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Coronary Artery Vasospasm Workup

  • Author: Stanley S Wang, MD, JD, MPH; Chief Editor: Eric H Yang, MD  more...
 
Updated: Nov 21, 2015
 

Laboratory Studies

Evaluation of the standard hematology, serum chemistry, and lipid profiles is appropriate for excluding anemia, infection, primary platelet disorders, renal failure, hyperglycemia, electrolyte abnormalities, and dyslipidemia. Serial measurement of cardiac enzyme and troponin levels should be performed to assess for evidence of ischemia.

Magnesium levels may be checked; magnesium deficiency can heighten sensitivity to acetylcholine- and hyperventilation-induced spasm. Magnesium supplementation may be a potentially useful therapy.[5]

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Perfusion Imaging and Echocardiography

Myocardial perfusion imaging may be helpful in ruling out obstructive atherosclerotic disease between episodes of coronary artery vasospasm. During episodes, myocardial perfusion imaging may help identify and quantify ischemia and localize it to the culprit artery.

Standard transthoracic echocardiography should be considered to evaluate for stigmata of other causes of nonexertional chest pain (eg, pericarditis or abnormalities of the aorta). Preliminary data suggest a potential role for hyperventilation and cold-pressor stress echocardiography as a noninvasive means for detecting coronary artery vasospasm, though this method may not be as sensitive as using intracoronary acetylcholine as the provocative agent.[34]

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Electrocardiography and Monitoring

Transient ST-segment elevation on electrocardiography (ECG) is a characteristic finding in patients with variant angina,[5] but it may only be present during symptomatic episodes and typically resolves completely within minutes. However, in more severe cases, ST elevation may be followed by T-wave inversions for hours to days.[35] During recovery, U-wave inversions may be present, particularly in lead V5.[36]

Many episodes of coronary artery vasospasm are brief and may be asymptomatic; however, ST-segment changes may be detected by ambulatory electrocardiography, which may allow for more accurate characterization of the frequency and duration of attacks.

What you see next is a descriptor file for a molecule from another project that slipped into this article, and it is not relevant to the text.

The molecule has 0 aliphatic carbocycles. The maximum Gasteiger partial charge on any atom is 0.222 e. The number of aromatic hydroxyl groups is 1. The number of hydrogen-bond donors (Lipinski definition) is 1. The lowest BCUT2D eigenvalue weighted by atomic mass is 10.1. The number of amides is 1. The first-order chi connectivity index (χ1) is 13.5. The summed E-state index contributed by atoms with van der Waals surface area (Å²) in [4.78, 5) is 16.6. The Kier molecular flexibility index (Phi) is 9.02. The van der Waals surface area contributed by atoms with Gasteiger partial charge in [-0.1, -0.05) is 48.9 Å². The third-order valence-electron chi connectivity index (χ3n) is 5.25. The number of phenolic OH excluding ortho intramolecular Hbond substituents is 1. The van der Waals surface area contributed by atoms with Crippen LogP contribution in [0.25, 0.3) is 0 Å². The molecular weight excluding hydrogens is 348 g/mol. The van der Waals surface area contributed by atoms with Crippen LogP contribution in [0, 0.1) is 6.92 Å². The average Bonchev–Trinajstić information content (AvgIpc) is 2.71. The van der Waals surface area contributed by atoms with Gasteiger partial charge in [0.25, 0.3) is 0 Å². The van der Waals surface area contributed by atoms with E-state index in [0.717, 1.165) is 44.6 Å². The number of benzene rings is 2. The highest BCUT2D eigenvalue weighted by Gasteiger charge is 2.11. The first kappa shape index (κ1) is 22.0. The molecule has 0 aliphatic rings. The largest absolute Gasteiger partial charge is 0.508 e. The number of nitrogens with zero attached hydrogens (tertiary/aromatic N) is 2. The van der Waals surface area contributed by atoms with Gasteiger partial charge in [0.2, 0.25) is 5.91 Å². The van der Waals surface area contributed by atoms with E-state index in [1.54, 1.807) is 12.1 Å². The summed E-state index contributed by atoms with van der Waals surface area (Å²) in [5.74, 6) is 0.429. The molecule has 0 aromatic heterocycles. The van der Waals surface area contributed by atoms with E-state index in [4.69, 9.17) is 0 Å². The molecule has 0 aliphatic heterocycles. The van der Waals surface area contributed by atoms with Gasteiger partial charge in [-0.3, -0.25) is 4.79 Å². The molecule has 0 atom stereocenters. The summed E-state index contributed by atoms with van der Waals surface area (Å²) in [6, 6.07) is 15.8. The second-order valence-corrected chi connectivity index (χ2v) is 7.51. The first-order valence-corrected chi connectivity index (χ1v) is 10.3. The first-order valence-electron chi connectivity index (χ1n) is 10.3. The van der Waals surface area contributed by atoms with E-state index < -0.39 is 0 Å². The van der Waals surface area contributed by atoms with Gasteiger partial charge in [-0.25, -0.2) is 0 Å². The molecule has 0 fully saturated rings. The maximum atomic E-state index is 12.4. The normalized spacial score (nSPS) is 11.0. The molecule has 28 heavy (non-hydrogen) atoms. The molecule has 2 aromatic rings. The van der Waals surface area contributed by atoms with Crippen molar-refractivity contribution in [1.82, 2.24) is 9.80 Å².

Severe vasospastic angina may result in heart block or potentially fatal ventricular arrhythmias. Inpatient telemetry monitoring serves an important role in acutely ill patients. In outpatients, Holter monitoring may facilitate detection of nonsustained arrhythmias.

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Angiography

Coronary angiography may reveal focal spasm of a coronary artery; when coupled with typical symptoms, ECG changes, and even ventricular dysfunction, this spasm may be pathognomonic for the condition.

Most patients with variant angina and documented coronary artery vasospasm have some angiographic evidence of atherosclerotic coronary artery disease (CAD), which is typically mild. Focal spasm more commonly occurs within 1 cm of an angiographically apparent obstruction. If minimal or no angiographic evidence of CAD is found in a patient who has recently had angina at rest with transient ST-segment elevation, variant angina is the more likely diagnosis, and further testing is unnecessary.

The angiographic demonstration of a myocardial bridge may have prognostic implications as well. Not only are myocardial bridges associated with a higher likelihood of more severe coronary artery vasospasm in response to an intracoronary acetylcholine challenge, but a 2012 study suggested that these patients may have greater related morbidity and mortality.[37]

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Provocative Testing

Provocative testing is infrequently used in clinical practice but may facilitate identification of patients with coronary artery vasospasm.

The most commonly used provocative agent is ergonovine maleate, an ergot alkaloid that stimulates both alpha-adrenergic and serotonergic receptors, exerting a direct constrictive effect on vascular smooth muscle. Normal coronary arteries respond to ergonovine maleate with a mild diffuse spasm, whereas abnormal arteries may respond with an intense focal spasm. Acetylcholine and hyperventilation have also been used to provoke spasm.

Intravenous (IV) administration of incremental doses of methylergonovine, starting at 0.05 mg and increasing to a maximum of 0.40 mg, is both sensitive and specific, and there is an inverse relation between the dose required to provoke spasm in the laboratory and the frequency of spontaneous episodes experienced by the patient.

To ensure a valid test, nitrates and calcium antagonists must be withdrawn for at least 48 hours before testing. The intracoronary route of administering methylergonovine is preferable for provocation of spasm and affords the opportunity to evaluate the left and right coronary circulations separately. Small dosing increments (ie, 5-10 µg) are used, with the total dose not to exceed 50 µg.